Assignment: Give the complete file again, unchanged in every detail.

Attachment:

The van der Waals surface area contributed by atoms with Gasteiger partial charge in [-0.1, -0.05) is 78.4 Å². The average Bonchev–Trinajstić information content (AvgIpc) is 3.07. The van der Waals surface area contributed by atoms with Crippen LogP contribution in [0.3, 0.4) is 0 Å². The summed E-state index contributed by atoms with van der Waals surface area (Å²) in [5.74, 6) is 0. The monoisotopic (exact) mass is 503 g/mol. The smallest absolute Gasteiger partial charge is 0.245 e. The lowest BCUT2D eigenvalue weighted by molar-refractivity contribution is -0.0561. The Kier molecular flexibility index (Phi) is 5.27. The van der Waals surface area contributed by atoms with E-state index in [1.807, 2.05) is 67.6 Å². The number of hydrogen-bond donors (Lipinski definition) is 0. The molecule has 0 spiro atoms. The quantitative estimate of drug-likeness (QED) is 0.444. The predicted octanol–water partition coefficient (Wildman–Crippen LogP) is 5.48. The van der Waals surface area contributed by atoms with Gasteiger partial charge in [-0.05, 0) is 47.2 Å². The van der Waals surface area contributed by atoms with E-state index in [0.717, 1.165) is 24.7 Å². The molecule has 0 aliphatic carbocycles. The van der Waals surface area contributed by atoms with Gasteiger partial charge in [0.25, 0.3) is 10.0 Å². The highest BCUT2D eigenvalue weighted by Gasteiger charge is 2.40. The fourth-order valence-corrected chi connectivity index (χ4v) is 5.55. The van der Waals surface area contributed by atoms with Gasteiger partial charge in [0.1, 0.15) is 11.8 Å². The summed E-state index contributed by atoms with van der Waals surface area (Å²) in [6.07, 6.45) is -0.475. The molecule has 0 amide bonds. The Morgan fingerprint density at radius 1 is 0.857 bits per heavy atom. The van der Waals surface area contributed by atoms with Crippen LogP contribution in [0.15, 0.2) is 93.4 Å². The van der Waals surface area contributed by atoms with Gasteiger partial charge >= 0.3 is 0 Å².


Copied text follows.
The van der Waals surface area contributed by atoms with Gasteiger partial charge in [-0.1, -0.05) is 78.4 Å². The average Bonchev–Trinajstić information content (AvgIpc) is 3.07. The van der Waals surface area contributed by atoms with Crippen LogP contribution in [0.3, 0.4) is 0 Å². The summed E-state index contributed by atoms with van der Waals surface area (Å²) in [5.74, 6) is 0. The monoisotopic (exact) mass is 503 g/mol. The smallest absolute Gasteiger partial charge is 0.245 e. The lowest BCUT2D eigenvalue weighted by molar-refractivity contribution is -0.0561. The Kier molecular flexibility index (Phi) is 5.27. The van der Waals surface area contributed by atoms with E-state index in [1.807, 2.05) is 67.6 Å². The number of hydrogen-bond donors (Lipinski definition) is 0. The molecule has 0 spiro atoms. The quantitative estimate of drug-likeness (QED) is 0.444. The predicted octanol–water partition coefficient (Wildman–Crippen LogP) is 5.48. The van der Waals surface area contributed by atoms with Gasteiger partial charge in [-0.05, 0) is 47.2 Å². The van der Waals surface area contributed by atoms with E-state index in [0.717, 1.165) is 24.7 Å². The molecule has 0 aliphatic carbocycles. The van der Waals surface area contributed by atoms with Gasteiger partial charge in [0.25, 0.3) is 10.0 Å². The highest BCUT2D eigenvalue weighted by Gasteiger charge is 2.40. The fourth-order valence-corrected chi connectivity index (χ4v) is 5.55. The van der Waals surface area contributed by atoms with Gasteiger partial charge in [0.1, 0.15) is 11.8 Å². The summed E-state index contributed by atoms with van der Waals surface area (Å²) in [6.07, 6.45) is -0.475. The molecule has 0 amide bonds. The Morgan fingerprint density at radius 1 is 0.857 bits per heavy atom. The van der Waals surface area contributed by atoms with Crippen LogP contribution in [0.15, 0.2) is 93.4 Å². The van der Waals surface area contributed by atoms with Gasteiger partial charge >= 0.3 is 0 Å².